Since 2020 has lasted about fourteen years, you might have a little trouble remembering what the winter of 2019-2020 was like. I'm a huge fan of winter (fall and winter are far superior to spring and summer, fight me), so I was very disappointed when it was a mild winter. I was looking forward to spending my first winter in my home in Barnegat, ready to shovel the driveway and sidewalk and take my daughter sledding...but I literally never took the shovel out of the shed.

I know it might be an unpopular opinion, but I'm hoping to actually get a few snowstorms this season. Here's what some of the experts are predicting.

AccuWeather says we can expect an "early season chill", but a rise in temperatures and decrease in snowfall as the calendar flips to 2021. Nor'easters and snowstorms could hit in February or March, but snow totals are still expected to be less than average.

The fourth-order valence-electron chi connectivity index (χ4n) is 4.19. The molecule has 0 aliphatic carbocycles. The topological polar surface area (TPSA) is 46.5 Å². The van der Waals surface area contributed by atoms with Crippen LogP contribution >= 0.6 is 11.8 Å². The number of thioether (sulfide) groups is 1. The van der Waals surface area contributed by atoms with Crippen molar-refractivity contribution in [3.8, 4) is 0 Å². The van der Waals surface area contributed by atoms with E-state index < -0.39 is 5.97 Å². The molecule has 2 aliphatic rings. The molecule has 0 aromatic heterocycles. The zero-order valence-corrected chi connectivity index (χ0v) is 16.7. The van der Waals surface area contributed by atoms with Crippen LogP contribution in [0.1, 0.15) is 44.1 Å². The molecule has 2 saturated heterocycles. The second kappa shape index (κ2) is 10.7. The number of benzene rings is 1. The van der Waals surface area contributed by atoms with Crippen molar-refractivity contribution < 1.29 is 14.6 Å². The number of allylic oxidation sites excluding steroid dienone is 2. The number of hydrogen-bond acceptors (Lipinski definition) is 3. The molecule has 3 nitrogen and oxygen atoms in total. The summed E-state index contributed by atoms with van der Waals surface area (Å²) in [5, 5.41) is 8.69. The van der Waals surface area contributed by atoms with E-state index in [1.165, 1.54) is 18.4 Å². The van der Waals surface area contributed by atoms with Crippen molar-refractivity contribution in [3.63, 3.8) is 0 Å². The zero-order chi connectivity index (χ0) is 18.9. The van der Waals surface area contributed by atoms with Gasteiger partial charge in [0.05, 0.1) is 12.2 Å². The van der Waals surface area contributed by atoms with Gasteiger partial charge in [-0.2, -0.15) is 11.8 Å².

I was unaware that there are rival "farmer's almanacs", but apparently there is a "Farmers' Almanac" and an "Old Farmer’s Almanac", and they are not in agreement when it comes to winter weather.

The Farmers' Almanac says there is "a possibility of a blizzard hitting the Mid-Atlantic and Northeast states during the second week of February" that could bring one to two feet of snow from Washington, DC to Boston.

The Old Farmer's Almanac, however, says the warming trend will continue, and we'll have a winter with not a lot of snow.

Both of the Almanacs are notorious for being nonsense, so take what either or both of them say with a grain of salt. And yes, we're obviously a few months away from winter anyway, so things could change. Based on how 2020 has gone so far, I wouldn't be shocked to have temps in the 90s for Christmas, then nine feet of snow for New Years.